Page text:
The tax residence status of cross-border workers that used to commute to another jurisdiction to carry-out their employment but are now unable to do so because of COVID-19 restrictions may lead to tax issues for both the employer and the employee. According to most of the double tax treaties an employment remuneration is only subject to tax in the employee’s state of residence unless the employment is performed in another State (the “source state”) and the employee has worked for more than 183 days of the year in the source state and the employer is either resident or has a PE in the source state bearing the remuneration.
Frequently, double tax treaties concluded between countries provide for special provisions regarding employment income of cross-border workers and may contain limits on the number of days that a worker may work outside the jurisdiction he or she regularly works in before triggering a change in his or her status. This is the case for instance of double tax treaties signed between Luxembourg and Belgium, France and Germany. In times of COVID-19, this may lead to employers having new withholding obligations or enhanced liabilities in different countries. The OECD therefore calls on countries to ensure an exceptional level of coordination between them in order to mitigate the compliance and administrative costs for employers and employees associated with involuntary and temporary change of the place where their employment is performed. Luxembourg has already taken steps to address this issue and has agreed with its neighbouring countries to temporarily suspend the normally applicable thresholds for cross-border workers in their countries of residence laid down in the respective tax treaties as of 11 March 2020 (for Germany) and 14 March 2020 (for France and Belgium). (For more information, please refer to our Newsflash dated from 19 March 2020).
In addition, the tax treatment of subsidies given by governments in order to maintain an employee on a company’s payroll during the COVID-19 crisis is also considered by the OECD. In this respect, in the absence of special agreements made between countries, the OECD suggests that any income received by employees from the employer following stimulus packages adopted by governments should be considered as ‘termination payments’ under the OECD Model and subject to tax in the place where the employee would otherwise have worked.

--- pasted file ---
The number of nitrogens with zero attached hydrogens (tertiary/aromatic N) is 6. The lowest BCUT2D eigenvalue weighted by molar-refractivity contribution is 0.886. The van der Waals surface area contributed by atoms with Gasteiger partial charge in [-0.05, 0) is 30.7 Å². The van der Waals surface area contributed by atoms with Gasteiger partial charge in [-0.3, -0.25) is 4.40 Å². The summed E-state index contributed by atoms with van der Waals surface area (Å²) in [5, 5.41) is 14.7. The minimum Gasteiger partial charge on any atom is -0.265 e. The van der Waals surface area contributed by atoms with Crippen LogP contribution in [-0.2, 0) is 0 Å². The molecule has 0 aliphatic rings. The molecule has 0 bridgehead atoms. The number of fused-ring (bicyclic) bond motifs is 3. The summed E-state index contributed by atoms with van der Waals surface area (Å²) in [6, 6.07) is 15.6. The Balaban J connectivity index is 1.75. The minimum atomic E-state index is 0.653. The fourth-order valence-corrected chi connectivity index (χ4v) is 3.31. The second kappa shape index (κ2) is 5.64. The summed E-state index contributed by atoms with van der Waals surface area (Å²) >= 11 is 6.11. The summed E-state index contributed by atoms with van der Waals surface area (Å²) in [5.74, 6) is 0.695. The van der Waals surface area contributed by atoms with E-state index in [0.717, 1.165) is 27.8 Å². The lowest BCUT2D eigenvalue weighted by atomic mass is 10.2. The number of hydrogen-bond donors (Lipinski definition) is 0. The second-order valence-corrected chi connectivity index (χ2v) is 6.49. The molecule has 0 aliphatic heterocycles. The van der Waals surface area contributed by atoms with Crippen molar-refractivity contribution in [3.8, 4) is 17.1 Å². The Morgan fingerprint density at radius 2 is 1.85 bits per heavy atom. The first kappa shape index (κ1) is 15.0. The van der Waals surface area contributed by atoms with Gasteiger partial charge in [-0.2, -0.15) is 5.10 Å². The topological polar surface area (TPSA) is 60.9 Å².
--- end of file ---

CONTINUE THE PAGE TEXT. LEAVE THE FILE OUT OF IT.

4. Change of individuals’ residence status
The final concern relates to individuals whose residence status may change due to the COVID-19 crisis. This could happen either if individuals who were temporarily away from their home country and got stranded in a host country due to the travel and quarantine restrictions attain domestic law residence there or individuals working in their current home country and who have acquired residence there, but who temporarily return to their previous home country due to COVID-19 and regain residence status in their previous home country.
In sum, the OECD takes the view that even if an individual may be considered as tax residence under domestic laws by virtue of the fact that he has exceeded a certain number of days in that jurisdiction, that individual should not be considered resident for the purposes of applying a tax treaty since such temporary dislocation is attributable to extraordinary circumstances.
In light of the above, the OECD Secretariat suggests that the COVID-19 measures taken by governments should not have any impact on the tax status of individuals, employers or companies since the COVID-19 crisis represents an unprecedented and exceptional circumstance amounting to force majeure. While the OECD’s publication has no formal legal status, it provides nonetheless valuable guidance for countries and taxpayers concerned about the impact of COVID-19 on their tax status.